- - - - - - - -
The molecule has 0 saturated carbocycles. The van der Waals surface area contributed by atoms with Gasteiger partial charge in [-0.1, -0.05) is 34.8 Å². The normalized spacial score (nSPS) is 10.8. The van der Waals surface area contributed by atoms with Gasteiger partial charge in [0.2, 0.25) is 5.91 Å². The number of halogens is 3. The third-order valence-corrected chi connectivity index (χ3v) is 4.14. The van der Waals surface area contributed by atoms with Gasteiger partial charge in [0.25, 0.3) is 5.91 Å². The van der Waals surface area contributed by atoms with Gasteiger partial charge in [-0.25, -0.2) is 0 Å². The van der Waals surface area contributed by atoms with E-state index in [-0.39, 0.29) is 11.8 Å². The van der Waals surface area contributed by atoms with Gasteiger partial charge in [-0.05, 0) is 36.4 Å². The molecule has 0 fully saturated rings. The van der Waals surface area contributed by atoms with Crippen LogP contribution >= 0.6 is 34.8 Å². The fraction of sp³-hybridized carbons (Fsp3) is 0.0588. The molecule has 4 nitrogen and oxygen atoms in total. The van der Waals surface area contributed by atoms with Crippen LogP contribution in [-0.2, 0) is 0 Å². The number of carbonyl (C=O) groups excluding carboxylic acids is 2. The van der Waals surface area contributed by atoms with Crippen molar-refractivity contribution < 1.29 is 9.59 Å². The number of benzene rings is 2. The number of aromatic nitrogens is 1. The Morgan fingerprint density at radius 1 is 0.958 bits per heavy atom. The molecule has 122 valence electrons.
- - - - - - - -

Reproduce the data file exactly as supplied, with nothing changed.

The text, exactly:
The molecule has 0 saturated carbocycles. The van der Waals surface area contributed by atoms with Gasteiger partial charge in [-0.1, -0.05) is 34.8 Å². The normalized spacial score (nSPS) is 10.8. The van der Waals surface area contributed by atoms with Gasteiger partial charge in [0.2, 0.25) is 5.91 Å². The number of halogens is 3. The third-order valence-corrected chi connectivity index (χ3v) is 4.14. The van der Waals surface area contributed by atoms with Gasteiger partial charge in [0.25, 0.3) is 5.91 Å². The van der Waals surface area contributed by atoms with Gasteiger partial charge in [-0.25, -0.2) is 0 Å². The van der Waals surface area contributed by atoms with E-state index in [-0.39, 0.29) is 11.8 Å². The van der Waals surface area contributed by atoms with Gasteiger partial charge in [-0.05, 0) is 36.4 Å². The molecule has 0 fully saturated rings. The van der Waals surface area contributed by atoms with Crippen LogP contribution >= 0.6 is 34.8 Å². The fraction of sp³-hybridized carbons (Fsp3) is 0.0588. The molecule has 4 nitrogen and oxygen atoms in total. The van der Waals surface area contributed by atoms with Crippen LogP contribution in [-0.2, 0) is 0 Å². The number of carbonyl (C=O) groups excluding carboxylic acids is 2. The van der Waals surface area contributed by atoms with Crippen molar-refractivity contribution < 1.29 is 9.59 Å². The number of benzene rings is 2. The number of aromatic nitrogens is 1. The Morgan fingerprint density at radius 1 is 0.958 bits per heavy atom. The molecule has 122 valence electrons.